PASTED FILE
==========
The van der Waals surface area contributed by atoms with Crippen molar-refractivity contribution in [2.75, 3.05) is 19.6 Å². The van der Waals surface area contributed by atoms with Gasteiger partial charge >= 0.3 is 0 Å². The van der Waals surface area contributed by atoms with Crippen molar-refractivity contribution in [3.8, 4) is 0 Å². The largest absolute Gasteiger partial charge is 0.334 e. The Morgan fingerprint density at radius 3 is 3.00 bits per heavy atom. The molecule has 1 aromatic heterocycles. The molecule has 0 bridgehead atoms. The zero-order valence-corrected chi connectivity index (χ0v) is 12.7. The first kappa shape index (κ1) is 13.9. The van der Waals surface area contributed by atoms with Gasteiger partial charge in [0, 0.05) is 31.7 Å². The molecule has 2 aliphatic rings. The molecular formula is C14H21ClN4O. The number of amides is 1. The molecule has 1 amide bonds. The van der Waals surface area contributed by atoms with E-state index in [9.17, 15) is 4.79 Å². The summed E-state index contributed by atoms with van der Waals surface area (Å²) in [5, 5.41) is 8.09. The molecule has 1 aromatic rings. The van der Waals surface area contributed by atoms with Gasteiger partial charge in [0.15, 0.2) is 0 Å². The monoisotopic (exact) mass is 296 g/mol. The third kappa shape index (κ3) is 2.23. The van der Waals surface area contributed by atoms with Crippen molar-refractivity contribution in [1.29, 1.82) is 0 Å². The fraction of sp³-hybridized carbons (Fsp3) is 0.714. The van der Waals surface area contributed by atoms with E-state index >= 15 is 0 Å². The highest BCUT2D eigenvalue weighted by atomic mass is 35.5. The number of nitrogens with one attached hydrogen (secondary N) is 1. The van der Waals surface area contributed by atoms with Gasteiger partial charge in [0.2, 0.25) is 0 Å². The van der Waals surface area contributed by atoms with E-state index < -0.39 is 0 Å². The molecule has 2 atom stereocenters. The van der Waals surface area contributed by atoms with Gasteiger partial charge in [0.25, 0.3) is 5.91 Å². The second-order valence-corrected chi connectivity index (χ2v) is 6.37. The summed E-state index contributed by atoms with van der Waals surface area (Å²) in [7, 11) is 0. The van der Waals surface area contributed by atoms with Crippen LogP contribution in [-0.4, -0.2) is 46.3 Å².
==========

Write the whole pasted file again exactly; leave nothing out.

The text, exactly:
The van der Waals surface area contributed by atoms with Crippen molar-refractivity contribution in [2.75, 3.05) is 19.6 Å². The van der Waals surface area contributed by atoms with Gasteiger partial charge >= 0.3 is 0 Å². The van der Waals surface area contributed by atoms with Crippen molar-refractivity contribution in [3.8, 4) is 0 Å². The largest absolute Gasteiger partial charge is 0.334 e. The Morgan fingerprint density at radius 3 is 3.00 bits per heavy atom. The molecule has 1 aromatic heterocycles. The molecule has 0 bridgehead atoms. The zero-order valence-corrected chi connectivity index (χ0v) is 12.7. The first kappa shape index (κ1) is 13.9. The van der Waals surface area contributed by atoms with Gasteiger partial charge in [0, 0.05) is 31.7 Å². The molecule has 2 aliphatic rings. The molecular formula is C14H21ClN4O. The number of amides is 1. The molecule has 1 amide bonds. The van der Waals surface area contributed by atoms with E-state index in [9.17, 15) is 4.79 Å². The summed E-state index contributed by atoms with van der Waals surface area (Å²) in [5, 5.41) is 8.09. The molecule has 1 aromatic rings. The van der Waals surface area contributed by atoms with Gasteiger partial charge in [0.15, 0.2) is 0 Å². The monoisotopic (exact) mass is 296 g/mol. The third kappa shape index (κ3) is 2.23. The van der Waals surface area contributed by atoms with Crippen molar-refractivity contribution in [1.29, 1.82) is 0 Å². The fraction of sp³-hybridized carbons (Fsp3) is 0.714. The van der Waals surface area contributed by atoms with E-state index >= 15 is 0 Å². The highest BCUT2D eigenvalue weighted by atomic mass is 35.5. The number of nitrogens with one attached hydrogen (secondary N) is 1. The van der Waals surface area contributed by atoms with Gasteiger partial charge in [0.2, 0.25) is 0 Å². The van der Waals surface area contributed by atoms with E-state index < -0.39 is 0 Å². The molecule has 2 atom stereocenters. The van der Waals surface area contributed by atoms with Gasteiger partial charge in [0.25, 0.3) is 5.91 Å². The second-order valence-corrected chi connectivity index (χ2v) is 6.37. The summed E-state index contributed by atoms with van der Waals surface area (Å²) in [7, 11) is 0. The van der Waals surface area contributed by atoms with Crippen LogP contribution in [-0.4, -0.2) is 46.3 Å².